This year instead of raising Cornish cross for meat we decided to try the Freedom Ranger meat chicks. Our first order of 25 chicks arrived yesterday from Freedom Ranger Hatchery in Pennsylvania. They all survived the journey and appear to be in good health. They’re on the back porch in our custom built brooder.
In only a few minutes after being moved into the brooder they were using the chicken nipple waterer to get their first drink. It took them about an hour before they started eating.
Why the Freedom Ranger meat chicks?
We have raised and butchered lots of the Cornish cross meat chicks over the years. They’re a great bird and grow to butcher size quickly. They don’t do much foraging and rely entirely on the chick grower we provide.
I’ve read and seen videos claiming that chicken breeds like these Freedom Rangers have a better feed conversion rate and are great foragers. When provided with fresh grass each day with the aide of a chicken tractor they should hunt for insects and browse in the grass. I’d like to see for myself how they do in a chicken tractor.
Freedom Rangers in a chicken tractor
When these Freedom Rangers are ready to be moved out of the brooder, they will go into a modified John Suscovich stress free chicken tractor. Ours is being built one foot taller than the plans indicate in the book. I’m making it a little taller to help avoid smashing my forehead.
The chicks will be moved to a fresh patch of grass in the yard at least once a day. As the get larger they will possibly be moved twice a day as they eat all the grass. It is our hope that by supplementing their diet with grass and insects that the amount of grower they consume will drop. We hope that the supplemented diet in our chicken tractor will reduce our cost.
Tracking cost of raising Freedom Ranger meat chicks
To track our total cost of the butchered chickens we are using a simple spreadsheet to keep a running tally of our costs. We do our own butchering, we will not have that added cost. The only cost I am not going to track will be electricity for the heat lamps and for the rural water. Both are relatively inexpensive when compared to feed and won’t great affect our final cost. We are more interested in the food cost for rearing these chicks. That is why we ultimately decided to not bother tracking electricity usage or total gallons of water.
Eventually we will raise another batch of Cornish cross broilers to have something to compare to these Freedom Ranger meat chicks. To be perfectly honest, I like the idea of the chickens diet being comprised of grass and insects. If they forage well there is a possibility that we stick with the Rangers. Time will tell.
I wanted to talk about raising chicks with less mess. Our Freedom Ranger chicks arrived in the mail today and went into our brooder. It was our special built brooder that gave me the idea for this topic.
Chicks are messy
As a young boy, I helped my parents to raise and butcher hundreds of meat birds over the years. When we first brought them home they were cute and easy to clean after. As they got bigger everything turned into a big mess. Those big waterers full of nasty water were my least favorite job.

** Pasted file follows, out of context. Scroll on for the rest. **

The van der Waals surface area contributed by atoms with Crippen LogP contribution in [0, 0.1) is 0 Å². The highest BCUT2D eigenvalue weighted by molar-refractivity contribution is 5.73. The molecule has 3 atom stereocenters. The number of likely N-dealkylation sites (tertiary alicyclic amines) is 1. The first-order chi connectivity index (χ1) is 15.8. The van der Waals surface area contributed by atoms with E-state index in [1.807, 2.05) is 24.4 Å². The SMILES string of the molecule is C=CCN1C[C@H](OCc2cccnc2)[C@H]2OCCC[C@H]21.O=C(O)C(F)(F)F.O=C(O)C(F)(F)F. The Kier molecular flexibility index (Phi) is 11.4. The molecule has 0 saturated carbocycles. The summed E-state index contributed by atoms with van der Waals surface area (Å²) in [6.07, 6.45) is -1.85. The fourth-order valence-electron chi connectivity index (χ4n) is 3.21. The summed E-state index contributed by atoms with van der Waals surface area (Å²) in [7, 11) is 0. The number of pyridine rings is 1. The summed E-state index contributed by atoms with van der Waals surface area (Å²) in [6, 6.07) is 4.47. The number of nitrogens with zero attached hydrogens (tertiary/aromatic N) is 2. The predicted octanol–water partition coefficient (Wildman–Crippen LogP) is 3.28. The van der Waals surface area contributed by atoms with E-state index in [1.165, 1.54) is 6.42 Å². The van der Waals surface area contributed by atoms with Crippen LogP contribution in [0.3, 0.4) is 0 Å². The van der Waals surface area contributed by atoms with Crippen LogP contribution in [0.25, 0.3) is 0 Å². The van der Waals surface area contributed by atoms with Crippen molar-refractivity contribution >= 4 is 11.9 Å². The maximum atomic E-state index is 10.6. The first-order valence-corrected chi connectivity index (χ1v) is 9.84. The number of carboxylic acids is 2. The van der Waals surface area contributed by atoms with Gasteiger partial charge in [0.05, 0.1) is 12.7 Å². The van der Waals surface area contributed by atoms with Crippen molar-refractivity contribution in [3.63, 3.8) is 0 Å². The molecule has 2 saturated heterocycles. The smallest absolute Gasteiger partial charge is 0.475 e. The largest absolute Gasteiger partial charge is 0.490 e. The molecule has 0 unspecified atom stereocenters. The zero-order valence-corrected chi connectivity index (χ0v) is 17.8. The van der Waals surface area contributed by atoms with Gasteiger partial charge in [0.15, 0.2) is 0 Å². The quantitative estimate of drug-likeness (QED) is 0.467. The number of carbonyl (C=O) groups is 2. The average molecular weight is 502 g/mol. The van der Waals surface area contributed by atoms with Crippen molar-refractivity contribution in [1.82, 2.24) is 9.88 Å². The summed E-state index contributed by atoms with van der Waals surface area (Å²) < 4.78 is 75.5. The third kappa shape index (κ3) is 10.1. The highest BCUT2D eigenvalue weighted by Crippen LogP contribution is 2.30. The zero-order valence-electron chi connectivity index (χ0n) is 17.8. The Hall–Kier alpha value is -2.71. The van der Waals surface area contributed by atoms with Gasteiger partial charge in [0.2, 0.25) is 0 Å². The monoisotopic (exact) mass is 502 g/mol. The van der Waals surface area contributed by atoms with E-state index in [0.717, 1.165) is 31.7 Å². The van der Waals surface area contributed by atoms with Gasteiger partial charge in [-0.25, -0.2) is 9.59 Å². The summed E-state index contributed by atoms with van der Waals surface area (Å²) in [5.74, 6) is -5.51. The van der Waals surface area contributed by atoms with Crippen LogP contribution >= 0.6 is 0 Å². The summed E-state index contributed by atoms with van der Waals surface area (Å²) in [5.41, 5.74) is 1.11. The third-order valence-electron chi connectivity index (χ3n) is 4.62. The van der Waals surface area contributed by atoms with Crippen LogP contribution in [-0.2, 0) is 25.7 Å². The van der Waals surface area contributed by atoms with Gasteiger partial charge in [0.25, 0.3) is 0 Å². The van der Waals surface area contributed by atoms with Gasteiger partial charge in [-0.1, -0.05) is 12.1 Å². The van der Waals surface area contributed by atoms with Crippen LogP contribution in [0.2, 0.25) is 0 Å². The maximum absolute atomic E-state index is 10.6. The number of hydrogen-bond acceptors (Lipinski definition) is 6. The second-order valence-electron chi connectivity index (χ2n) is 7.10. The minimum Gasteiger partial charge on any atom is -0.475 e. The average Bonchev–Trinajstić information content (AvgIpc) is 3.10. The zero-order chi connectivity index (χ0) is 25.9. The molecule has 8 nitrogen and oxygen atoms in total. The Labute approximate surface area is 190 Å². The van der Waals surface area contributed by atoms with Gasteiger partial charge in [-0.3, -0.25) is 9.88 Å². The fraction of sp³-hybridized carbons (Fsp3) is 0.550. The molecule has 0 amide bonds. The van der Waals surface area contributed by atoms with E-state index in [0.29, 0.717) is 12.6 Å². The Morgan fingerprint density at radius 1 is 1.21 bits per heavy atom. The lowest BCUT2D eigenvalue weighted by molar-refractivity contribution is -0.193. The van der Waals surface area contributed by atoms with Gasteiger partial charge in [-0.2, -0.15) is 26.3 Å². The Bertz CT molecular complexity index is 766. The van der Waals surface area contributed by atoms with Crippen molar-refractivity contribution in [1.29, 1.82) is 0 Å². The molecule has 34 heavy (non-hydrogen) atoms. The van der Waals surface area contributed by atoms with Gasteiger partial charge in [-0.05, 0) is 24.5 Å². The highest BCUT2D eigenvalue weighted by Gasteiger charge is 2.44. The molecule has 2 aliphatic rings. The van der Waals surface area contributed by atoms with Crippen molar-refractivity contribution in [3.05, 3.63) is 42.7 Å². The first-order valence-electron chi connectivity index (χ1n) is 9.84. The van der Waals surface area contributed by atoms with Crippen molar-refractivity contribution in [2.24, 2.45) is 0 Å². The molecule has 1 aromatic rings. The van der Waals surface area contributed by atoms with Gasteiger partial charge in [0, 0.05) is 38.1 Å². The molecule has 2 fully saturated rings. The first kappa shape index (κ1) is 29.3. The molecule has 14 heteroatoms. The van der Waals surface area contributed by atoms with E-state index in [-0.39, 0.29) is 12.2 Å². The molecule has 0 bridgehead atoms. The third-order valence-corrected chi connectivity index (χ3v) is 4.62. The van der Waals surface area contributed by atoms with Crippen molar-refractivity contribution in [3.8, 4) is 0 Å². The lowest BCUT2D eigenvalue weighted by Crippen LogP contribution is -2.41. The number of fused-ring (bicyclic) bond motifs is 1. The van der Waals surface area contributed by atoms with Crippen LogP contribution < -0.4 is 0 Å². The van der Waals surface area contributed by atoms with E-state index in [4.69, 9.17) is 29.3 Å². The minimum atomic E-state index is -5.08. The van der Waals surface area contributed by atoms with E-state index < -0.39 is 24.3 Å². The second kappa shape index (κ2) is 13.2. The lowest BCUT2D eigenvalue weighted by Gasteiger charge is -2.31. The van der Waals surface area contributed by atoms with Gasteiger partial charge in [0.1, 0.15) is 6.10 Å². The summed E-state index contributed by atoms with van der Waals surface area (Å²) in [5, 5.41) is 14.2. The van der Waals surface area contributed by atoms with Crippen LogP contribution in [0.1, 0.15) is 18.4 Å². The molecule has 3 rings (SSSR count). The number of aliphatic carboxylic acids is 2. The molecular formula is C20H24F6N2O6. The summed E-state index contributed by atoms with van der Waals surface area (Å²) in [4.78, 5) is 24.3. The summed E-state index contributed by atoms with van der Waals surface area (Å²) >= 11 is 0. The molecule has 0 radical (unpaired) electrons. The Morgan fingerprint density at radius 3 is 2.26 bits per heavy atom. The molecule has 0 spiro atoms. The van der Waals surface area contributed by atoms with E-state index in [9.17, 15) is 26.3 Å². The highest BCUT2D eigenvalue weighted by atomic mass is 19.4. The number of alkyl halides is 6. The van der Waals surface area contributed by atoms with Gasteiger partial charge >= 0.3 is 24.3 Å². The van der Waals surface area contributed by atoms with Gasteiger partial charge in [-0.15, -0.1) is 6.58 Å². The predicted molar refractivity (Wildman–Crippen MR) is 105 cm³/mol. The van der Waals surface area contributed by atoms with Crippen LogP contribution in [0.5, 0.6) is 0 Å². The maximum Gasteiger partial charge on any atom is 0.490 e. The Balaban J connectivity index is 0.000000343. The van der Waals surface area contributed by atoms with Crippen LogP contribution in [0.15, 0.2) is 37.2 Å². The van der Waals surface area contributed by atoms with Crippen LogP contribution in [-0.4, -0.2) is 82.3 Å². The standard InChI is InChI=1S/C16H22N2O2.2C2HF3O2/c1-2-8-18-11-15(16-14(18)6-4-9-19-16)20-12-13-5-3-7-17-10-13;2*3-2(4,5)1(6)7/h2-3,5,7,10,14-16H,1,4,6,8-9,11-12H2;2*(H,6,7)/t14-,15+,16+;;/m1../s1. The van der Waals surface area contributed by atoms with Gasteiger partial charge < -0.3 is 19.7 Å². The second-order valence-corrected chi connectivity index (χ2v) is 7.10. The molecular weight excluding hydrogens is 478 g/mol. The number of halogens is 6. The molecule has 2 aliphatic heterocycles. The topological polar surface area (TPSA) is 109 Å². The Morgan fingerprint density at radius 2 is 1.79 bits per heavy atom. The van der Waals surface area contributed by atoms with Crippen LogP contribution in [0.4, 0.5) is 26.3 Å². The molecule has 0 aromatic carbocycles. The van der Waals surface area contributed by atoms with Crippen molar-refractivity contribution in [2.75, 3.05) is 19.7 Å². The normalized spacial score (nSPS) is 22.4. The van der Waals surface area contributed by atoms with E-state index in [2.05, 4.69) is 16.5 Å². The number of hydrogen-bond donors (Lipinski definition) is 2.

A few decades later when I started raising meat birds for my family I was quickly reminded how messy those birds are when they get big. I grumbled about it and started thinking about ways to cut down on the mess and waste of food and water.
Chicken nipples to reduce wasted water
A blog on the internet about mess free waterers provided the first gem on raising chicks with less mess. Chicken nipples. They’re wonderful and you need some.Chicken nipples provide the chicks and full grown birds with a clean source of water. They cant get into the water to poop in it or spill it out into the brooder.
This Turbo Feeder from Rite Farm Products is another great way to cut down on the mess from the chicks. The design of the feeder discourages the chicks from getting into the feeder to scratch out the feed or to poop in it.
See our brooder and setup on YouTube
Watch our video on raising chicks with less mess on YouTube. You can see the brooder, turbo feeder, and our chicken nipple waterer.
Last fall we had something kill all of our silver laced Wyandotte chickens when they were locked outside over night. After some thought I’ve decided to switch to sexlinks. Each spring I will alternate buying a few of either red or black. This will make it easy to identify which hens are two years old and need butchered. My second year buying reds will give me black sexlinks,that are a year old and reds that are approaching 2 years and ready for making chicken stock.
Our local farm supply store didn’t have any sexlinks the week we were ready for chicks so we ended up mail ordering them. Some guy wasn’t paying attention during the ordering process and ordered straight run instead of pullets. So while these cockerels in the picture with Sid are white they are indeed red sexlinks. The cockerels will all be butchered in a few weeks
I’ve had the reds in years past and really like their temperament and brown eggs. Two years ago I decided to try something new and went with the Wyandotte. I liked them and thought they were a beautiful bird but feel egg production was better with the sexlinks.
The disadvantage to the sexlinks is that they don’t breed back true. The only way to keep sexlinks around for me will be to buy some each year. This is why we decided to butcher cockerels instead of keeping them to propagate the flock.
Our quest to be self reliant and grow a healthy garden